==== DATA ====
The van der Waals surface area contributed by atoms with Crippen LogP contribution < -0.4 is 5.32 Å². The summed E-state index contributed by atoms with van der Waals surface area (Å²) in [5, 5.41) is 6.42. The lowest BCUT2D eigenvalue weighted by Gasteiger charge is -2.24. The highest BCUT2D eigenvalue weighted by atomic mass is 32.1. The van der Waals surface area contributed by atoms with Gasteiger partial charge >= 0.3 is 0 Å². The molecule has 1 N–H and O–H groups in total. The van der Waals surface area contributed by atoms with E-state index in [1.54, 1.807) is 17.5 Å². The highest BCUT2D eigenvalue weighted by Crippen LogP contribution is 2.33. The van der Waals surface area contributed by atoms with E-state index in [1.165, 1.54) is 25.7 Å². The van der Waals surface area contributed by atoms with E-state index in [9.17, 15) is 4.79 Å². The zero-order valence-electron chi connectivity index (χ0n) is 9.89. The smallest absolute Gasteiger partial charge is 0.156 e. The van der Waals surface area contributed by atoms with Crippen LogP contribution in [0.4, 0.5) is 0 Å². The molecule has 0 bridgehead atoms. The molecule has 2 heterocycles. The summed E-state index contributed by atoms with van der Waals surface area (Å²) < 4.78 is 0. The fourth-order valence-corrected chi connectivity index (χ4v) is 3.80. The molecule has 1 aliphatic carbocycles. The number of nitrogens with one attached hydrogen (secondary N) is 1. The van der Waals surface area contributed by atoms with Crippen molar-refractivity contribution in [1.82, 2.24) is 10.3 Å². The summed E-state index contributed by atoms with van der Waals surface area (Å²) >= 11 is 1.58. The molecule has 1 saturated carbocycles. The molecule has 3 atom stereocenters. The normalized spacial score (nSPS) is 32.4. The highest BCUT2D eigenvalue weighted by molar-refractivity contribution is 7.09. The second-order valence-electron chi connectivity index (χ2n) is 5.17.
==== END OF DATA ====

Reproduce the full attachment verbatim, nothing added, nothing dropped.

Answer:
The van der Waals surface area contributed by atoms with Crippen LogP contribution < -0.4 is 5.32 Å². The summed E-state index contributed by atoms with van der Waals surface area (Å²) in [5, 5.41) is 6.42. The lowest BCUT2D eigenvalue weighted by Gasteiger charge is -2.24. The highest BCUT2D eigenvalue weighted by atomic mass is 32.1. The van der Waals surface area contributed by atoms with Gasteiger partial charge >= 0.3 is 0 Å². The molecule has 1 N–H and O–H groups in total. The van der Waals surface area contributed by atoms with E-state index in [1.54, 1.807) is 17.5 Å². The highest BCUT2D eigenvalue weighted by Crippen LogP contribution is 2.33. The van der Waals surface area contributed by atoms with E-state index in [1.165, 1.54) is 25.7 Å². The van der Waals surface area contributed by atoms with E-state index in [9.17, 15) is 4.79 Å². The zero-order valence-electron chi connectivity index (χ0n) is 9.89. The smallest absolute Gasteiger partial charge is 0.156 e. The van der Waals surface area contributed by atoms with Crippen LogP contribution in [0.4, 0.5) is 0 Å². The molecule has 0 bridgehead atoms. The molecule has 2 heterocycles. The summed E-state index contributed by atoms with van der Waals surface area (Å²) < 4.78 is 0. The fourth-order valence-corrected chi connectivity index (χ4v) is 3.80. The molecule has 1 aliphatic carbocycles. The number of nitrogens with one attached hydrogen (secondary N) is 1. The van der Waals surface area contributed by atoms with Crippen molar-refractivity contribution in [1.82, 2.24) is 10.3 Å². The summed E-state index contributed by atoms with van der Waals surface area (Å²) >= 11 is 1.58. The molecule has 1 saturated carbocycles. The molecule has 3 atom stereocenters. The normalized spacial score (nSPS) is 32.4. The highest BCUT2D eigenvalue weighted by molar-refractivity contribution is 7.09. The second-order valence-electron chi connectivity index (χ2n) is 5.17.